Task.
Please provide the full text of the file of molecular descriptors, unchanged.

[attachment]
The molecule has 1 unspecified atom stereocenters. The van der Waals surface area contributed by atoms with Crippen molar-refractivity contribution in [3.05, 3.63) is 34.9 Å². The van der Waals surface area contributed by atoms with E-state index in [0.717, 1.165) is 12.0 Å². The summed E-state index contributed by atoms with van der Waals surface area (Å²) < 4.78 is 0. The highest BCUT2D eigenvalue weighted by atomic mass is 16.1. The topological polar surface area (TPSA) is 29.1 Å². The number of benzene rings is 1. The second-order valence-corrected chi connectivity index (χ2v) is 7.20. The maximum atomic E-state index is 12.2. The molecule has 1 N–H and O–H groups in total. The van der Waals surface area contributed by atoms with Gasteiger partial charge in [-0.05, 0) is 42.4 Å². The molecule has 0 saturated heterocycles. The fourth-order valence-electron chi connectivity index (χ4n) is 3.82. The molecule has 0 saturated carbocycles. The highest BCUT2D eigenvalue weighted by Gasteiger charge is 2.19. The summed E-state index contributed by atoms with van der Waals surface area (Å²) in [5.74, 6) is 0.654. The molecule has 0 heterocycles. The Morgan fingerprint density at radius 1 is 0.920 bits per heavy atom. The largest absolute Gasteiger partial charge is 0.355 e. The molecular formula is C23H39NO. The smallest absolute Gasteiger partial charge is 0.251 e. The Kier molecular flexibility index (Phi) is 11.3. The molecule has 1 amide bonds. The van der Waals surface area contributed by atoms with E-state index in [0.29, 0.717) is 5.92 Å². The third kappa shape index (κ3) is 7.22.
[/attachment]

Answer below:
The molecule has 1 unspecified atom stereocenters. The van der Waals surface area contributed by atoms with Crippen molar-refractivity contribution in [3.05, 3.63) is 34.9 Å². The van der Waals surface area contributed by atoms with E-state index in [0.717, 1.165) is 12.0 Å². The summed E-state index contributed by atoms with van der Waals surface area (Å²) < 4.78 is 0. The highest BCUT2D eigenvalue weighted by atomic mass is 16.1. The topological polar surface area (TPSA) is 29.1 Å². The number of benzene rings is 1. The second-order valence-corrected chi connectivity index (χ2v) is 7.20. The maximum atomic E-state index is 12.2. The molecule has 1 N–H and O–H groups in total. The van der Waals surface area contributed by atoms with Gasteiger partial charge in [-0.05, 0) is 42.4 Å². The molecule has 0 saturated heterocycles. The fourth-order valence-electron chi connectivity index (χ4n) is 3.82. The molecule has 0 saturated carbocycles. The highest BCUT2D eigenvalue weighted by Gasteiger charge is 2.19. The summed E-state index contributed by atoms with van der Waals surface area (Å²) in [5.74, 6) is 0.654. The molecule has 0 heterocycles. The Morgan fingerprint density at radius 1 is 0.920 bits per heavy atom. The largest absolute Gasteiger partial charge is 0.355 e. The molecular formula is C23H39NO. The smallest absolute Gasteiger partial charge is 0.251 e. The Kier molecular flexibility index (Phi) is 11.3. The molecule has 1 amide bonds. The van der Waals surface area contributed by atoms with E-state index in [0.29, 0.717) is 5.92 Å². The third kappa shape index (κ3) is 7.22.